Evidence of the impact of the truth finishit campaign

Donna Vallone, Jennifer Cantrell, Morgane Bennett, Alexandria A. Smith, Jessica M. Rath, Haijun Xiao, Marisa Greenberg, Elizabeth C. Hair

Research output: Contribution to journalArticlepeer-review

Abstract

Introduction: Over the past decade, public education mass media campaigns have been shown to be successful in changing tobacco-related attitudes, intentions, and behaviors among youth and young adults. In 2014, the national truth® campaign re-launched a new phase of the campaign targeted at a broad audience of youth and young adults, aged 15-21, to help end the tobacco epidemic. Methods: The study sample for this analysis is drawn from the Truth Longitudinal Cohort (TLC), a probability-based, nationally representative cohort designed to evaluate the relationship between awareness of truth media messages and changes in targeted attitudes, beliefs, and behaviors over time. The sample for this study was limited to those with data at baseline and three subsequent follow-up surveys (n = 7536). Results: Logistic regression models indicate that truth ad awareness is significantly associated with increases in targeted anti-tobacco attitudes as well as reduced intentions to smoke over time, holding constant baseline attitudes and intentions. Results also suggest a dose-response relationship in that higher levels of truth ad awareness were significantly associated with higher likelihood of reporting agreement across all five attitudinal constructs: anti-smoking imagery, anti-social smoking sentiment, anti-tobacco social movement, anti-tobacco industry sentiment, and independence. Conclusions: Longitudinal results indicate a significant dose-response relationship between awareness of the new phase of the truth campaign and campaign-targeted attitudes and intentions not to smoke among youth and young adults. Implications: Findings from this study confirm that a carefully designed anti-tobacco public education campaign aimed at youth and young adults is a key population-level intervention within the context of an expanding tobacco product landscape and a cluttered media environment. As tobacco use patterns shift and new products emerge, evidence-based public education campaigns can play a central role in helping the next generation to reject tobacco. Public education mass media campaigns are a key component to changing tobacco use attitudes and behavior, particularly among youth and young adults.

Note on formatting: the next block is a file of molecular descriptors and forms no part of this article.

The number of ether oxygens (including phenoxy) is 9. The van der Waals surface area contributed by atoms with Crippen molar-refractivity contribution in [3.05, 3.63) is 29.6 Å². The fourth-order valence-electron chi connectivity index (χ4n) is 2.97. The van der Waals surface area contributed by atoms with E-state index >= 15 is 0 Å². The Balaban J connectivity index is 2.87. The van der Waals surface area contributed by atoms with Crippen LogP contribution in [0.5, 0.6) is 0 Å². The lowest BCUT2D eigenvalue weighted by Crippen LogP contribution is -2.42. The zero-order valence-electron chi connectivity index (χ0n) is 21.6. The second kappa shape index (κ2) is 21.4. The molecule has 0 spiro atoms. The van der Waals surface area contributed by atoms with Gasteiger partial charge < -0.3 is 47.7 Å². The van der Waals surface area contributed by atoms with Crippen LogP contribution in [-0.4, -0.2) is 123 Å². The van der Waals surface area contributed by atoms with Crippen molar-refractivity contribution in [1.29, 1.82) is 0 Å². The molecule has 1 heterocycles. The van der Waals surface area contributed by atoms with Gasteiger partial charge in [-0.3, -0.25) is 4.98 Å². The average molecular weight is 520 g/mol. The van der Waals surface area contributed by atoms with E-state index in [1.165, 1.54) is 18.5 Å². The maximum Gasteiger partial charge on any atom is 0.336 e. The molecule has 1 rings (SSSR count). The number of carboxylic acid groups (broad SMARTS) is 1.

Original languageEnglish (US)
Pages (from-to)543-551
Number of pages9
JournalNicotine and Tobacco Research
Volume20
Issue number5
DOIs
StatePublished - Apr 2 2018

ASJC Scopus subject areas

  • Public Health, Environmental and Occupational Health

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